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Get to know your own breasts

Get to know your own breasts


Breast awareness is the process of getting to know your own breasts and becoming familiar with their appearance and how they feel.

The female breast goes through many normal changes during a woman’s lifetime due to constant hormonal influence, starting at menarche (onset of menstruation) until the menopause. It is not surprising, therefore, that a woman’s breast can feel different if examined at different times during her menstrual cycle. {{more}}

The breast tends to increase in size during the second half of each menstrual cycle, following ovulation. Mild pain and tenderness is common during this period. Some women will experience an exaggerated response to normal breast changes, the severity varying from woman to woman. Pregnancy and lactation cause changes geared towards the breasts primary function, which is milk production.

It is important therefore for women to become familiar with how their breasts feel at different times, to recognize what is normal, and in so doing, be able to detect abnormal change.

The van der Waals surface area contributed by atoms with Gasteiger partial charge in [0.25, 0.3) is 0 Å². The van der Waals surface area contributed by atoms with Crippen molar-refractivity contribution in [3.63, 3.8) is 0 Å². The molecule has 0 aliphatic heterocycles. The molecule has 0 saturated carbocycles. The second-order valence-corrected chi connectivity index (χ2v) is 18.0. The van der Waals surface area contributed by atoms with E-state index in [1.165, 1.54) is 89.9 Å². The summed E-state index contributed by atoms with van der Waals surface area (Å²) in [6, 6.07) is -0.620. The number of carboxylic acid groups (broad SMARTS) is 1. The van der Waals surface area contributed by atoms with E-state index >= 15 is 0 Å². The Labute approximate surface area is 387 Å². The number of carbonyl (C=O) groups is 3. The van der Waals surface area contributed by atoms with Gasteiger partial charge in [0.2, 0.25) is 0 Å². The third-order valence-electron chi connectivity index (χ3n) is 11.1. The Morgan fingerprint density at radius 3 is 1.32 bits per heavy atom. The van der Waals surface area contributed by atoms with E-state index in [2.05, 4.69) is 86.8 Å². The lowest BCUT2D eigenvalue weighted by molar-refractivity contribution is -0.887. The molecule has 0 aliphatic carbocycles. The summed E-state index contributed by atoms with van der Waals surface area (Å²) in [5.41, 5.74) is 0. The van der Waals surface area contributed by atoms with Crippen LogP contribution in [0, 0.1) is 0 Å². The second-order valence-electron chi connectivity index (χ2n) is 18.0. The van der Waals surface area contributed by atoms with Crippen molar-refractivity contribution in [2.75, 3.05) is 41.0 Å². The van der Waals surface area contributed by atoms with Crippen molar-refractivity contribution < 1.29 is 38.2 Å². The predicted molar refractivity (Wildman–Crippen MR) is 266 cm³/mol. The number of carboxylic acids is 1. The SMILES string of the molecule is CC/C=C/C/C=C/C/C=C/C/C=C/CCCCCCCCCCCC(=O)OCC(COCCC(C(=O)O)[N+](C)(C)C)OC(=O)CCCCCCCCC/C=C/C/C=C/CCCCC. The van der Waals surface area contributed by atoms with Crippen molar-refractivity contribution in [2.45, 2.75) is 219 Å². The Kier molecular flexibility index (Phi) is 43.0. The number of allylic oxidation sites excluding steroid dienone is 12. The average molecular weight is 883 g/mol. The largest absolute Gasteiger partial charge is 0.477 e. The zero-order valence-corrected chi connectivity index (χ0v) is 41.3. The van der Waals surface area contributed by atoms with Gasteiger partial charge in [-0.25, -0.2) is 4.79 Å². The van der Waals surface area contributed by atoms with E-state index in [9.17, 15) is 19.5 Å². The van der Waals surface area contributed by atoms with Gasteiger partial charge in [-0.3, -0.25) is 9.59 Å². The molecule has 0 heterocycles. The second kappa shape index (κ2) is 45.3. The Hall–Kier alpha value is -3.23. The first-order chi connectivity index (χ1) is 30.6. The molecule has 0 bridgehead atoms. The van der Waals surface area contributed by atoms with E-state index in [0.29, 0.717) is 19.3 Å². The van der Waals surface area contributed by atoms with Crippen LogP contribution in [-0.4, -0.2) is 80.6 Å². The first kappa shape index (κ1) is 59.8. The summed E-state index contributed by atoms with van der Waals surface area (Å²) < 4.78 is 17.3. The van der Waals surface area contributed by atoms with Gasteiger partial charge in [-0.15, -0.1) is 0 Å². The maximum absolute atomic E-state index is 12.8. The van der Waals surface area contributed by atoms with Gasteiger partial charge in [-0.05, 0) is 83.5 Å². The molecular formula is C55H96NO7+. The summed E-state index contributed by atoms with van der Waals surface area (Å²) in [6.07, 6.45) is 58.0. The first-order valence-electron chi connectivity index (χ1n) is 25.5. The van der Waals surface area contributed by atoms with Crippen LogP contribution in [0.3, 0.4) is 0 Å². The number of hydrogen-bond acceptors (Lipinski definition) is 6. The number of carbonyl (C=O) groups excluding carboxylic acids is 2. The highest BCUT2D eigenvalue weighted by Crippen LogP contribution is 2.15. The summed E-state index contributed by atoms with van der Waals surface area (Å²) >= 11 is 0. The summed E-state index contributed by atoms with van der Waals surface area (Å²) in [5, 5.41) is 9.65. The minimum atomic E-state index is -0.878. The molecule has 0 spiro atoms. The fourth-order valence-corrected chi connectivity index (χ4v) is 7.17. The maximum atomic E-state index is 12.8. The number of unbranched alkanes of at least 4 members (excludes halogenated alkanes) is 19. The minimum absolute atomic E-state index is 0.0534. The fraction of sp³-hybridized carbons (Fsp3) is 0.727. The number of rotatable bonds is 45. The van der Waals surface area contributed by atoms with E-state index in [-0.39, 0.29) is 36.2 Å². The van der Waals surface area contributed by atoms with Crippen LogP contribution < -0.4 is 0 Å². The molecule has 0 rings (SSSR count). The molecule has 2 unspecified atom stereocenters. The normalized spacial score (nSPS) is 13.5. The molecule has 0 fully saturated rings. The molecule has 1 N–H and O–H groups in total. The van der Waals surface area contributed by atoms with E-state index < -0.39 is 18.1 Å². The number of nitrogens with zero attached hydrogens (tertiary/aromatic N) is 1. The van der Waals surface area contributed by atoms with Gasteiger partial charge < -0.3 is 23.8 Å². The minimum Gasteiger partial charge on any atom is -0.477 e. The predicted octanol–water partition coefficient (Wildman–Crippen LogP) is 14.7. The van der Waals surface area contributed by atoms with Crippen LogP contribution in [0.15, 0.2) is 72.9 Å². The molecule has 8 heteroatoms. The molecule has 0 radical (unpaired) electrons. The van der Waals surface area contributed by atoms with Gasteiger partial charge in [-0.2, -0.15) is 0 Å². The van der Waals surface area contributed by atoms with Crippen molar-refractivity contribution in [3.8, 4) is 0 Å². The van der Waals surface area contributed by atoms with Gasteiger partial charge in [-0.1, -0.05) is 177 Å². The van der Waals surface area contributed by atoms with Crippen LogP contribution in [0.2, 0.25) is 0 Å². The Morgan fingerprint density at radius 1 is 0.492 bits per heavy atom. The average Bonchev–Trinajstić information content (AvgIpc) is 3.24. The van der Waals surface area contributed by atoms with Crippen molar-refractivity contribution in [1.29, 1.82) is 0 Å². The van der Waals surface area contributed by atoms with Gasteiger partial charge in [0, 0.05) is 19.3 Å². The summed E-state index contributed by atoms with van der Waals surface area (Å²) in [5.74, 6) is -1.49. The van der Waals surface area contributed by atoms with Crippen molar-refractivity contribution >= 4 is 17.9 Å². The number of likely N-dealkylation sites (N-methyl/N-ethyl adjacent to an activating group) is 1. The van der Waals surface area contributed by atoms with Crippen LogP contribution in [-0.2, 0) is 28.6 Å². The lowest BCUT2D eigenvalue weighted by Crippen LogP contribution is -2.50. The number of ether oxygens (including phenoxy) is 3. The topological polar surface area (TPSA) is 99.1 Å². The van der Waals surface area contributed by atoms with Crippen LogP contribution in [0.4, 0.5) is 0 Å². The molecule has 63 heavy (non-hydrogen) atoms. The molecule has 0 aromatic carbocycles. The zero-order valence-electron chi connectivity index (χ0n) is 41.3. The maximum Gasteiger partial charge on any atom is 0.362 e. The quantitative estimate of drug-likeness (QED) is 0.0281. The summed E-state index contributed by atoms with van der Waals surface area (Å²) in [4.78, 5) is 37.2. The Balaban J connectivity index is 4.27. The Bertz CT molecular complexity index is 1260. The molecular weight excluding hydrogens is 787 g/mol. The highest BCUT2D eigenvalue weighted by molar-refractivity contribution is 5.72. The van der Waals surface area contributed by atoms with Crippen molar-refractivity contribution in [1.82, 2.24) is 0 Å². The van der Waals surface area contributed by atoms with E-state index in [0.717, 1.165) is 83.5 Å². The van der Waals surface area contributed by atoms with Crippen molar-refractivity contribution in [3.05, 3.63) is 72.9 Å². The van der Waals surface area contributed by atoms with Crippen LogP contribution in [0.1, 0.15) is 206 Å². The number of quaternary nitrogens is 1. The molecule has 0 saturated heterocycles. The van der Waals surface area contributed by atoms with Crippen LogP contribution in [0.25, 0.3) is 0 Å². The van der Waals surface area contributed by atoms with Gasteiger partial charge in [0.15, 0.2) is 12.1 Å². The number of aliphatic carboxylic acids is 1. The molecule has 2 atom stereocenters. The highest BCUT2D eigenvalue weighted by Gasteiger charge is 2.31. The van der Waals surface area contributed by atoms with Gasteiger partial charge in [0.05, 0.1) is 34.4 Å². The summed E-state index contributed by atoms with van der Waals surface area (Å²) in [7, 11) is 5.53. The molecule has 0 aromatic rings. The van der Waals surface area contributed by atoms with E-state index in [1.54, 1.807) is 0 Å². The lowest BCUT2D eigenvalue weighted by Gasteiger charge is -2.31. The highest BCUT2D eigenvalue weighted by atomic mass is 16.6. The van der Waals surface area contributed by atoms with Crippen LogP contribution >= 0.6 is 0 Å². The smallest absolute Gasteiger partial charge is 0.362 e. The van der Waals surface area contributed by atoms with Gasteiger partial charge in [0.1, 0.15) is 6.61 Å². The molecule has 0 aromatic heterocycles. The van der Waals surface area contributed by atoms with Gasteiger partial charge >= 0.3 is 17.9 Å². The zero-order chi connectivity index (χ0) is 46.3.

Self examination is best done at the same time each month and in a comfortable environment, for example when dressing or after a shower.

Ensure that good lighting is available and stand in front of a mirror. Look carefully at both breasts and turn from side to side with your hands at your side.

Next raise your hands looking from side to side as before, and then place your hands on your hips and press down.

Next feel each breast in turn: keeping fingers together and flat, firmly move over the whole breast and the armpit.

The important changes to look out for:

* Appearance – change in size or shape, puckering or dimpling of the skin;

* Nipple change – observe for any unusual nipple discharge, any change in nipple position, bleeding or moist areas which don’t heal easily, nipple rash on or around the nipple;

* Lumps – any new or unusual lumps, thickening or bumpy areas in the breast or armpit;

* Any unusual pain discomfort or feeling that is different from normal, and persistent.

Remember the vast majority of changes which occur in the breasts are harmless and will not be due to cancer. If you find any changes from the normal see your doctor.